How did Trump's massive tax overhaul affect the housing market?

By Real EstateFOXBusiness

California's high-tax state exodus

Dolly Lenz Real Estate CEO Dolly Lenz and Dolly Lenz Real Estate Managing Director Jenny Lenz on high taxes in states such as California and New York driving residents to leave for lower-tax states.

President Trump’s massive tax overhaul in late 2017 likely hurt the housing market, according to a new study published by two researchers at the Federal Reserve Bank of New York.

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The 2017 Tax Cuts and Jobs Act, alongside higher mortgage interest rates, ultimately negatively affected the housing market over the course of 2018, contributing to a decline in new house sales, co-authors of the study, Richard Peach and Casey McQuillan, wrote in the April blog post.


“Specifically, this slowdown stems from a higher user cost of capital caused by lower marginal tax rates, the $10,000 cap on the deductibility of state and local taxes, and the lower limit for the amount of mortgage debt on which interest payments are deductible,” they argued.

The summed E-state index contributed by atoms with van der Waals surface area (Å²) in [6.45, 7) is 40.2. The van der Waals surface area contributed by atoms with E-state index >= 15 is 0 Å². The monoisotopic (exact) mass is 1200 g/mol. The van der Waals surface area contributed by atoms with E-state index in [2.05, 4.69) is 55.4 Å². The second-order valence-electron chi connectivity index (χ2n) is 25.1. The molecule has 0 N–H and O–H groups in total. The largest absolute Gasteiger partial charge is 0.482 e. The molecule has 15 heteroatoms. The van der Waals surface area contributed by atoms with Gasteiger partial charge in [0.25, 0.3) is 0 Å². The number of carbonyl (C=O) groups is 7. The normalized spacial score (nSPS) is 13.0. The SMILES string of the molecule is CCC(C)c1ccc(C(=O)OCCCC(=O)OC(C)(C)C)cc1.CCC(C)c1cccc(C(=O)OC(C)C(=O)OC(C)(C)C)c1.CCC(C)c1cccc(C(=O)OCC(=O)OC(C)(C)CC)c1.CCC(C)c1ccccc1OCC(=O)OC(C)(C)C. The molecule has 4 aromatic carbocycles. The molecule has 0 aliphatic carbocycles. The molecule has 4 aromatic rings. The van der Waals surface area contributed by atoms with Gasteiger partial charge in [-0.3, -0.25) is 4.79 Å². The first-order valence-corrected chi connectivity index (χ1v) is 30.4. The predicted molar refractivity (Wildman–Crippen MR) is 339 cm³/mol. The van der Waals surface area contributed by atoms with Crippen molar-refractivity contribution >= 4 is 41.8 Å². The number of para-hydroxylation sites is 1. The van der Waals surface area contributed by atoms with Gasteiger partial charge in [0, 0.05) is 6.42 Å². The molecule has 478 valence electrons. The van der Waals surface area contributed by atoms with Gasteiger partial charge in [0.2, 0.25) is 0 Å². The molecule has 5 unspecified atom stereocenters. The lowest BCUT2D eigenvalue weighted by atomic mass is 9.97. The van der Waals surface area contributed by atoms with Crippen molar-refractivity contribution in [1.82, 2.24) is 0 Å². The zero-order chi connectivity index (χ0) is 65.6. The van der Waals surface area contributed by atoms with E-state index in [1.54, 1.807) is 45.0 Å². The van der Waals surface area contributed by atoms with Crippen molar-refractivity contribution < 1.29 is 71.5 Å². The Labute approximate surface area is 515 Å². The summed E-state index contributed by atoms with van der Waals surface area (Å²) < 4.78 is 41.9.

From the fourth-quarter of 2017 through the third-quarter of 2018, the 30-year fixed mortgage interest rate rose to 4.6 percent from 3.9 percent. In that same time period, sales of new single-family homes declined by 7.6 percent, while sales of existing single-family homes fell by 4.6 percent.

But in 2018, unlike other periods of a strong economy, the housing market was also bogged down by new provisions in the tax law, like the $10,000 cap on the deductibility of state and local taxes (SALT) which essentially increased what buyers have to pay in real estate taxes.

A lower marginal tax rate also had a impact on the housing market, largely because it reduced tax savings from housing-related deductions. In addition, the ceiling on mortgage interest deductions was dropped to $750,0009 from $1 million.

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